For more information on psychosis and psychotic disorders, consult a psychiatrist online now!

 

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Frequently Asked Questions


1.

What are the early signs of psychosis?

The early or first signs of psychosis are:
- Depression.
- Mood swings.
- Sleep disturbances.
- Social withdrawal.
- Concentration problems.
- A decline in personal hygiene.
- Communication problems.
- Fatigue.

2.

What is psychotic behavior?

People who exhibit an impaired relationship with reality or may hear or see things that are not really there are said to exhibit psychotic behavior.

3.

Can psychotic disorder be cured?

Sadly, there is no cure for psychotic disorder, but it can be effectively managed with the help of antipsychotic drugs and psychotherapy.

4.

How can you tell if someone has a psychotic episode?

A person who is experiencing a psychotic episode might exhibit the following signs and symptoms:
- Hearing voices in a silent room.
- Feeling of being touched.
- Seeing people or objects that are not there.
- Beliefs that do not make sense to others.

5.

Why does psychosis happen?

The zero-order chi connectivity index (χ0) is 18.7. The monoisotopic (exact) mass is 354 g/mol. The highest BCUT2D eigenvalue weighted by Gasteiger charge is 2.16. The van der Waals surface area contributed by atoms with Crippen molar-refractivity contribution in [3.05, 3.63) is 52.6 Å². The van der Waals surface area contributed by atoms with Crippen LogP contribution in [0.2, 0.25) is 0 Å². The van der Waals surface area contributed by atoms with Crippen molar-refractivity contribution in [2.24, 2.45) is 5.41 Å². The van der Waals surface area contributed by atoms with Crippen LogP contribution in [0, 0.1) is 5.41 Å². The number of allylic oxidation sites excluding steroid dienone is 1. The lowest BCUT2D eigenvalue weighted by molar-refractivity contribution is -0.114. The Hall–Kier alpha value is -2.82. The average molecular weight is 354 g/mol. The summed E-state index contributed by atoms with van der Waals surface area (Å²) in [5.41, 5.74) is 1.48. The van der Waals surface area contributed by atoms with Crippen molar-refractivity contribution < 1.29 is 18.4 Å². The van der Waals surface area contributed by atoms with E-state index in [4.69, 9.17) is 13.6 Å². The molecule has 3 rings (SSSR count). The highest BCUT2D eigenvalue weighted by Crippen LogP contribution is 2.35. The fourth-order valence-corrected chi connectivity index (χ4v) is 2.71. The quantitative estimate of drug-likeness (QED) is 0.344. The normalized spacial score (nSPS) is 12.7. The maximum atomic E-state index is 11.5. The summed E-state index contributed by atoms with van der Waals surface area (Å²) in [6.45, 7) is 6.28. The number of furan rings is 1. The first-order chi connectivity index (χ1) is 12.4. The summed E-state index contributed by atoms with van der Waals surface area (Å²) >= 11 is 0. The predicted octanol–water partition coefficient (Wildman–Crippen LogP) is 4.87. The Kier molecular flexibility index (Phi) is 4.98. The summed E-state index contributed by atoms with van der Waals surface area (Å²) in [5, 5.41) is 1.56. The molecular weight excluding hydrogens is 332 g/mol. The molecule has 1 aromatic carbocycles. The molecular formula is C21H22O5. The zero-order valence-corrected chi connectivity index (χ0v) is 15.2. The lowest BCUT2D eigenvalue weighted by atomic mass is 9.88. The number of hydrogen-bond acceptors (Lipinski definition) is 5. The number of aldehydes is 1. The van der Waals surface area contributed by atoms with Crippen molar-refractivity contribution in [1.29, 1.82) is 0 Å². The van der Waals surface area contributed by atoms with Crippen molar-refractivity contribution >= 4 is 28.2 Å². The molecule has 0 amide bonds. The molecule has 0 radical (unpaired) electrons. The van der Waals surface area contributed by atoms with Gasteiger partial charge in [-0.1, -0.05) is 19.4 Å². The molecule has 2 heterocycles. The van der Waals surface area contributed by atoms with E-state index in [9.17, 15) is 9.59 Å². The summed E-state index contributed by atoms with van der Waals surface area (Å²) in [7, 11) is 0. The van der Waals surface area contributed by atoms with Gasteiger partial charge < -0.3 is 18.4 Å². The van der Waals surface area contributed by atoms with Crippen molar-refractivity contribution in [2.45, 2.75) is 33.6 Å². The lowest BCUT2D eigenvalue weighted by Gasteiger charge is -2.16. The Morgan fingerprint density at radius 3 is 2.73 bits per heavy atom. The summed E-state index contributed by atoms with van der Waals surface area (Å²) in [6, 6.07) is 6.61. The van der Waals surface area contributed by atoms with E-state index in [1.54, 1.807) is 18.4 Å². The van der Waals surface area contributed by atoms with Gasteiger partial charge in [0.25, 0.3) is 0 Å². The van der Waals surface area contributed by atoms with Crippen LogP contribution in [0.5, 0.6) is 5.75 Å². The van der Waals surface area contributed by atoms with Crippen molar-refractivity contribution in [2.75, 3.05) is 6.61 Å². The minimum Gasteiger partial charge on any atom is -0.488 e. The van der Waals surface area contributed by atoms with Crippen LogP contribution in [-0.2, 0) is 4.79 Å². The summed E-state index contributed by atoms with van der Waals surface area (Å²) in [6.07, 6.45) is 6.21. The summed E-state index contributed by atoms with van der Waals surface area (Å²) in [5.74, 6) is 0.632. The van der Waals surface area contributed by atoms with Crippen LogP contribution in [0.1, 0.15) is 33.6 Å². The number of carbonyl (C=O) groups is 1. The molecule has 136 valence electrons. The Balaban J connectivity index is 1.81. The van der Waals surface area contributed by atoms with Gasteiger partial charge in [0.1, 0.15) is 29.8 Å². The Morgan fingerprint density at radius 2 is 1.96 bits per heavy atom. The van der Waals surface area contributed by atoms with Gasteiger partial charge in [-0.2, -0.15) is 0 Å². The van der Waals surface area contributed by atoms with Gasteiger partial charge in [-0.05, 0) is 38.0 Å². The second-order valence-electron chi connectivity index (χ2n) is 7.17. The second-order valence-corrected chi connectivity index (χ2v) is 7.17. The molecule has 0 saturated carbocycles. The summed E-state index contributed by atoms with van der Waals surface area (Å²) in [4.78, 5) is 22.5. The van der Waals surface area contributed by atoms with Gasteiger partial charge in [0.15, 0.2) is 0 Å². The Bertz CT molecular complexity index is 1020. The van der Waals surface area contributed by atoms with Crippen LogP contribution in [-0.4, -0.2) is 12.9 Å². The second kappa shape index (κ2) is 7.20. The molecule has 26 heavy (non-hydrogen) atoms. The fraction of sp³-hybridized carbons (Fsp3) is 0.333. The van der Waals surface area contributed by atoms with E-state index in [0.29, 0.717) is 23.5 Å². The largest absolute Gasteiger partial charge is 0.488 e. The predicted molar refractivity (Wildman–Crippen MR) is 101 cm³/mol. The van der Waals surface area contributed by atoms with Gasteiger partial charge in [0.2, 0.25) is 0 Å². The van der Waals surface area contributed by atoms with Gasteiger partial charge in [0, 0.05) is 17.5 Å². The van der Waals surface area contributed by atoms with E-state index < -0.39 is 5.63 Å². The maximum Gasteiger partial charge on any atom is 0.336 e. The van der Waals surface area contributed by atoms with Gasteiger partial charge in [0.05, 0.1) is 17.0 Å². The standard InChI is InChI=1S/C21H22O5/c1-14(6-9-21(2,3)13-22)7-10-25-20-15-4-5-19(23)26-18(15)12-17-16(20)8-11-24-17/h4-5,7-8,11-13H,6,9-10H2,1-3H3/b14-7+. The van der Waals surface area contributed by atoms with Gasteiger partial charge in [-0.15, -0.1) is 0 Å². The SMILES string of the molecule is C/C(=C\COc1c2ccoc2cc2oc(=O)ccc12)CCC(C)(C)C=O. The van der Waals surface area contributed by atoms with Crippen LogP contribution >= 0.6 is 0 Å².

Different types of psychosis are caused due to different reasons, and the exact cause is still not known. The factors that seem to trigger psychosis are drug abuse, lack of sleep, brain diseases (Parkinson’s disease), brain tumors, and some types of dementia.

6.

What is a psychotic state of mind?

A psychotic state of mind is when your brain does not process information properly, which makes you lose touch with reality. This can result in feeling, seeing, hearing, and believing things that are not real.

7.

Can trauma cause psychosis?

Early childhood trauma, such as child abuse, sexual abuse, and PTSD (post-traumatic stress disorder), has been found to trigger psychosis.

8.

Can psychosis damage the brain?

There is still not enough proof to say for sure that psychosis can damage the brain. But some studies show that untreated psychosis can be biologically toxic to the brain.

9.

Can you live a normal life with psychosis?

With the advancement in the treatment of severe mental disorders, including psychotic disorder, there are chances that a person can live a normal and fulfilled life with psychosis. With the right medicine and therapy, psychosis can be managed to a great extent.

10.

What is the difference between schizophrenia and psychosis?

The main difference is that psychosis is not a mental health disorder on its own, but rather a group of symptoms experienced by people affected by mental disorders like schizophrenia and bipolar disorder.

Article Resources

Last reviewed at:
13 Apr 2020  -  5 min read